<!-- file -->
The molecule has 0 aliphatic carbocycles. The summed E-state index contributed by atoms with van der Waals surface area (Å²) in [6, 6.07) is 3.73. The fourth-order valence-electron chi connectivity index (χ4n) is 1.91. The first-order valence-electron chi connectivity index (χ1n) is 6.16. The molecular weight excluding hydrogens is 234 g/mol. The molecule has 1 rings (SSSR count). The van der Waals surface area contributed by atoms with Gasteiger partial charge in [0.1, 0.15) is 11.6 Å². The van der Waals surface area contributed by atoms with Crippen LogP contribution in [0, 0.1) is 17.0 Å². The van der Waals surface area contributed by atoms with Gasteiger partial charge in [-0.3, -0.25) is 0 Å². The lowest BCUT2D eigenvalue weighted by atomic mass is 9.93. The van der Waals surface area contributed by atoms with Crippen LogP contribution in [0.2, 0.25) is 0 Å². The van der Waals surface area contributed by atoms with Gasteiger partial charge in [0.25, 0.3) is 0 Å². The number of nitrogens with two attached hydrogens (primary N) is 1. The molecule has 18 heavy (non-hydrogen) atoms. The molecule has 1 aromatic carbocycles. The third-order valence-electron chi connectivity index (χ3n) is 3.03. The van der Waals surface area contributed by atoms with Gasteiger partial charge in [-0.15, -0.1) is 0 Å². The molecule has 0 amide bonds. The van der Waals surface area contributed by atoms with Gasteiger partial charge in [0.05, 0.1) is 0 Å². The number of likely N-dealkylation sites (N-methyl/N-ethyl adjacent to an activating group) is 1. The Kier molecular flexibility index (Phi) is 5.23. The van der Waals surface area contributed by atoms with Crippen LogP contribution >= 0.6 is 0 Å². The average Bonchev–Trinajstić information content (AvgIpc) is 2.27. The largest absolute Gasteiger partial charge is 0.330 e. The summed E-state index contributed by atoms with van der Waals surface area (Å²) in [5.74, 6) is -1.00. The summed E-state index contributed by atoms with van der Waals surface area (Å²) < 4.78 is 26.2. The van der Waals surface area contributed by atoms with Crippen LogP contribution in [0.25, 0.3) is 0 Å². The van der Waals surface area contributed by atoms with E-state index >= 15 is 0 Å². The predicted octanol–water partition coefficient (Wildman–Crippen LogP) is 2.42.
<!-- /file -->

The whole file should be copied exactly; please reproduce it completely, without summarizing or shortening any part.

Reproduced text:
The molecule has 0 aliphatic carbocycles. The summed E-state index contributed by atoms with van der Waals surface area (Å²) in [6, 6.07) is 3.73. The fourth-order valence-electron chi connectivity index (χ4n) is 1.91. The first-order valence-electron chi connectivity index (χ1n) is 6.16. The molecular weight excluding hydrogens is 234 g/mol. The molecule has 1 rings (SSSR count). The van der Waals surface area contributed by atoms with Gasteiger partial charge in [0.1, 0.15) is 11.6 Å². The van der Waals surface area contributed by atoms with Crippen LogP contribution in [0, 0.1) is 17.0 Å². The van der Waals surface area contributed by atoms with Gasteiger partial charge in [-0.3, -0.25) is 0 Å². The lowest BCUT2D eigenvalue weighted by atomic mass is 9.93. The van der Waals surface area contributed by atoms with Crippen LogP contribution in [0.2, 0.25) is 0 Å². The van der Waals surface area contributed by atoms with Gasteiger partial charge in [0.25, 0.3) is 0 Å². The number of nitrogens with two attached hydrogens (primary N) is 1. The molecule has 18 heavy (non-hydrogen) atoms. The molecule has 1 aromatic carbocycles. The third-order valence-electron chi connectivity index (χ3n) is 3.03. The van der Waals surface area contributed by atoms with Gasteiger partial charge in [-0.15, -0.1) is 0 Å². The molecule has 0 amide bonds. The van der Waals surface area contributed by atoms with Gasteiger partial charge in [0.05, 0.1) is 0 Å². The number of likely N-dealkylation sites (N-methyl/N-ethyl adjacent to an activating group) is 1. The Kier molecular flexibility index (Phi) is 5.23. The van der Waals surface area contributed by atoms with Crippen LogP contribution >= 0.6 is 0 Å². The average Bonchev–Trinajstić information content (AvgIpc) is 2.27. The largest absolute Gasteiger partial charge is 0.330 e. The summed E-state index contributed by atoms with van der Waals surface area (Å²) in [5.74, 6) is -1.00. The summed E-state index contributed by atoms with van der Waals surface area (Å²) < 4.78 is 26.2. The van der Waals surface area contributed by atoms with Crippen LogP contribution in [0.25, 0.3) is 0 Å². The van der Waals surface area contributed by atoms with E-state index >= 15 is 0 Å². The predicted octanol–water partition coefficient (Wildman–Crippen LogP) is 2.42.